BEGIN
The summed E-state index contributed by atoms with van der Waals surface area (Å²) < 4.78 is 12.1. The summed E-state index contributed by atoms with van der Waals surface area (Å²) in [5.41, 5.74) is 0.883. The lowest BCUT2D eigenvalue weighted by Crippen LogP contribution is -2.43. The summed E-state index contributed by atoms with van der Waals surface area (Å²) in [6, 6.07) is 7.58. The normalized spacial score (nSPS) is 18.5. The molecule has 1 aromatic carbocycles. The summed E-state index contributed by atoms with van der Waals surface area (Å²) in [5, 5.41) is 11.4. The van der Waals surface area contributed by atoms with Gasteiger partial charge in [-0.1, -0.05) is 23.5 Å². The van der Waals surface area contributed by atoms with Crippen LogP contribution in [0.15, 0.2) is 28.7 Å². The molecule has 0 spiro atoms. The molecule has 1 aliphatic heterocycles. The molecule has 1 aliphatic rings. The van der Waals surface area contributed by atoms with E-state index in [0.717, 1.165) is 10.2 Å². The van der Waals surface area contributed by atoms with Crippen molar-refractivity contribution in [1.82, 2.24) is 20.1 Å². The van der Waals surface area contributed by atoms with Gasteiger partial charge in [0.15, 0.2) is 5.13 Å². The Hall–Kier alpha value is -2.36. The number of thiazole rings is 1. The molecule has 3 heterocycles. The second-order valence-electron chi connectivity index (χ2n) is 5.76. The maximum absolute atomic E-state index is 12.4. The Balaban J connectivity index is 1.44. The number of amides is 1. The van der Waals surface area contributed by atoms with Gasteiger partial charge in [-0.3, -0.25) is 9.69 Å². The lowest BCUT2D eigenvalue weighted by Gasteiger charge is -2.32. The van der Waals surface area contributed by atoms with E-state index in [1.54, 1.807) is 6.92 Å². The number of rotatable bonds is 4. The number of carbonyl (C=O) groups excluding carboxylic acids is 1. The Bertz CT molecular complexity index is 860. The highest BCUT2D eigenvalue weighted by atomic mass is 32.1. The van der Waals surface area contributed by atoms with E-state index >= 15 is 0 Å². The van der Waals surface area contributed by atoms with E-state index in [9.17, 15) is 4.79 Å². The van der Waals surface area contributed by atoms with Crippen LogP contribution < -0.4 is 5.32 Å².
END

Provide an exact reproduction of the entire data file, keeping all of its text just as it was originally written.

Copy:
The summed E-state index contributed by atoms with van der Waals surface area (Å²) < 4.78 is 12.1. The summed E-state index contributed by atoms with van der Waals surface area (Å²) in [5.41, 5.74) is 0.883. The lowest BCUT2D eigenvalue weighted by Crippen LogP contribution is -2.43. The summed E-state index contributed by atoms with van der Waals surface area (Å²) in [6, 6.07) is 7.58. The normalized spacial score (nSPS) is 18.5. The molecule has 1 aromatic carbocycles. The summed E-state index contributed by atoms with van der Waals surface area (Å²) in [5, 5.41) is 11.4. The van der Waals surface area contributed by atoms with Gasteiger partial charge in [-0.1, -0.05) is 23.5 Å². The van der Waals surface area contributed by atoms with Crippen LogP contribution in [0.15, 0.2) is 28.7 Å². The molecule has 0 spiro atoms. The molecule has 1 aliphatic heterocycles. The molecule has 1 aliphatic rings. The van der Waals surface area contributed by atoms with E-state index in [0.717, 1.165) is 10.2 Å². The van der Waals surface area contributed by atoms with Crippen molar-refractivity contribution in [1.82, 2.24) is 20.1 Å². The van der Waals surface area contributed by atoms with Gasteiger partial charge in [0.15, 0.2) is 5.13 Å². The Hall–Kier alpha value is -2.36. The number of thiazole rings is 1. The molecule has 3 heterocycles. The second-order valence-electron chi connectivity index (χ2n) is 5.76. The maximum absolute atomic E-state index is 12.4. The Balaban J connectivity index is 1.44. The number of amides is 1. The van der Waals surface area contributed by atoms with Gasteiger partial charge in [-0.3, -0.25) is 9.69 Å². The lowest BCUT2D eigenvalue weighted by Gasteiger charge is -2.32. The van der Waals surface area contributed by atoms with E-state index in [1.54, 1.807) is 6.92 Å². The number of rotatable bonds is 4. The number of carbonyl (C=O) groups excluding carboxylic acids is 1. The Bertz CT molecular complexity index is 860. The highest BCUT2D eigenvalue weighted by atomic mass is 32.1. The van der Waals surface area contributed by atoms with E-state index >= 15 is 0 Å². The van der Waals surface area contributed by atoms with E-state index in [9.17, 15) is 4.79 Å². The van der Waals surface area contributed by atoms with Crippen LogP contribution < -0.4 is 5.32 Å².